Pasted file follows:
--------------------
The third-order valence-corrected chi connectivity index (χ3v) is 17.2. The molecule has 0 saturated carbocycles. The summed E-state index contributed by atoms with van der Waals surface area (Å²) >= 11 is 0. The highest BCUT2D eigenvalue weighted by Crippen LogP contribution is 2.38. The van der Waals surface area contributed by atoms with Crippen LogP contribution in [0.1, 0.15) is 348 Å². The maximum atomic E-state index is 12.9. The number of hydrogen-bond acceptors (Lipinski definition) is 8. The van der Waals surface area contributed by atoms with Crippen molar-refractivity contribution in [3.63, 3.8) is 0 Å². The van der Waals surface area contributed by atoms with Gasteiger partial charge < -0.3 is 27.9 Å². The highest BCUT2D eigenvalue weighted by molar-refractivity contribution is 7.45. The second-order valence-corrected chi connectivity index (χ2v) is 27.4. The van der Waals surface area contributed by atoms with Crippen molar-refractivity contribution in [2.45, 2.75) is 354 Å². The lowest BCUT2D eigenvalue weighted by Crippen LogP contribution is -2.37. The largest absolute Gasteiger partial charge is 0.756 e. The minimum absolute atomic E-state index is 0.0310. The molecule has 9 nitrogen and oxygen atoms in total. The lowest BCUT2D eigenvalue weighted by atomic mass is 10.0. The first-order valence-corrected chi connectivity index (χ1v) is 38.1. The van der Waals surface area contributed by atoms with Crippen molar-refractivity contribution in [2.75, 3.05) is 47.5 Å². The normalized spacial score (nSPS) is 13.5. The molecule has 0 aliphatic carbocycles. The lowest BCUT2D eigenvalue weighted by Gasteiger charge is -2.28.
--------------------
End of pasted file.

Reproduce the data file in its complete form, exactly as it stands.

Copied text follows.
The third-order valence-corrected chi connectivity index (χ3v) is 17.2. The molecule has 0 saturated carbocycles. The summed E-state index contributed by atoms with van der Waals surface area (Å²) >= 11 is 0. The highest BCUT2D eigenvalue weighted by Crippen LogP contribution is 2.38. The van der Waals surface area contributed by atoms with Crippen LogP contribution in [0.1, 0.15) is 348 Å². The maximum atomic E-state index is 12.9. The number of hydrogen-bond acceptors (Lipinski definition) is 8. The van der Waals surface area contributed by atoms with Crippen molar-refractivity contribution in [3.63, 3.8) is 0 Å². The van der Waals surface area contributed by atoms with Gasteiger partial charge < -0.3 is 27.9 Å². The highest BCUT2D eigenvalue weighted by molar-refractivity contribution is 7.45. The second-order valence-corrected chi connectivity index (χ2v) is 27.4. The van der Waals surface area contributed by atoms with Crippen molar-refractivity contribution in [2.45, 2.75) is 354 Å². The lowest BCUT2D eigenvalue weighted by Crippen LogP contribution is -2.37. The largest absolute Gasteiger partial charge is 0.756 e. The minimum absolute atomic E-state index is 0.0310. The molecule has 9 nitrogen and oxygen atoms in total. The lowest BCUT2D eigenvalue weighted by atomic mass is 10.0. The first-order valence-corrected chi connectivity index (χ1v) is 38.1. The van der Waals surface area contributed by atoms with Crippen molar-refractivity contribution in [2.75, 3.05) is 47.5 Å². The normalized spacial score (nSPS) is 13.5. The molecule has 0 aliphatic carbocycles. The lowest BCUT2D eigenvalue weighted by Gasteiger charge is -2.28.